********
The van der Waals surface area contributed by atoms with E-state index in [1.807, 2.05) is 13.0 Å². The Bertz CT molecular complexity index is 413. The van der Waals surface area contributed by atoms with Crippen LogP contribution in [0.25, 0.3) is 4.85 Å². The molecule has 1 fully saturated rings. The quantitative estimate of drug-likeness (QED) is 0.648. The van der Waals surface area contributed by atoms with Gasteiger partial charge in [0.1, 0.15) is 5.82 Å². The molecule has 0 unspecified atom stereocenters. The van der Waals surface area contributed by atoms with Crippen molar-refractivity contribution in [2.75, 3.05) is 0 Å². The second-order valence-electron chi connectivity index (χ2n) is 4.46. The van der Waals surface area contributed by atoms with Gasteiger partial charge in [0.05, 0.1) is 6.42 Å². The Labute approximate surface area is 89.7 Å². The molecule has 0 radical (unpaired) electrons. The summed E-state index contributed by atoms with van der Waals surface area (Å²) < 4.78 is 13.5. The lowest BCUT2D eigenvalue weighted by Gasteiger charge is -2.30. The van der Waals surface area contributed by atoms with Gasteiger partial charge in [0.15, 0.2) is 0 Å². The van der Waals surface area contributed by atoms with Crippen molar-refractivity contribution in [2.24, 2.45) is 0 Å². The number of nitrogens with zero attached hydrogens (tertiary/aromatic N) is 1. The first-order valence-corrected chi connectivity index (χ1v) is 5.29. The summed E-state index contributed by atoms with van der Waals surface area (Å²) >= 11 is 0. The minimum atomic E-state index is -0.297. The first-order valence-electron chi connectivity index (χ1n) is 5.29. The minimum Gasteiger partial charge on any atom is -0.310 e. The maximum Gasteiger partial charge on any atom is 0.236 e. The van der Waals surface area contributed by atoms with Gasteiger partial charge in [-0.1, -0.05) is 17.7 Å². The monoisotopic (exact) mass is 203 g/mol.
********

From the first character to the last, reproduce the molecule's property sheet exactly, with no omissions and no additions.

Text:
The van der Waals surface area contributed by atoms with E-state index in [1.807, 2.05) is 13.0 Å². The Bertz CT molecular complexity index is 413. The van der Waals surface area contributed by atoms with Crippen LogP contribution in [0.25, 0.3) is 4.85 Å². The molecule has 1 fully saturated rings. The quantitative estimate of drug-likeness (QED) is 0.648. The van der Waals surface area contributed by atoms with Gasteiger partial charge in [0.1, 0.15) is 5.82 Å². The molecule has 0 unspecified atom stereocenters. The van der Waals surface area contributed by atoms with Crippen molar-refractivity contribution in [2.75, 3.05) is 0 Å². The second-order valence-electron chi connectivity index (χ2n) is 4.46. The van der Waals surface area contributed by atoms with Gasteiger partial charge in [0.05, 0.1) is 6.42 Å². The Labute approximate surface area is 89.7 Å². The molecule has 0 radical (unpaired) electrons. The summed E-state index contributed by atoms with van der Waals surface area (Å²) < 4.78 is 13.5. The lowest BCUT2D eigenvalue weighted by Gasteiger charge is -2.30. The van der Waals surface area contributed by atoms with Gasteiger partial charge in [0.15, 0.2) is 0 Å². The van der Waals surface area contributed by atoms with Crippen molar-refractivity contribution in [2.24, 2.45) is 0 Å². The number of nitrogens with zero attached hydrogens (tertiary/aromatic N) is 1. The first-order valence-corrected chi connectivity index (χ1v) is 5.29. The summed E-state index contributed by atoms with van der Waals surface area (Å²) >= 11 is 0. The minimum atomic E-state index is -0.297. The first-order valence-electron chi connectivity index (χ1n) is 5.29. The minimum Gasteiger partial charge on any atom is -0.310 e. The maximum Gasteiger partial charge on any atom is 0.236 e. The van der Waals surface area contributed by atoms with Gasteiger partial charge in [-0.1, -0.05) is 17.7 Å². The monoisotopic (exact) mass is 203 g/mol.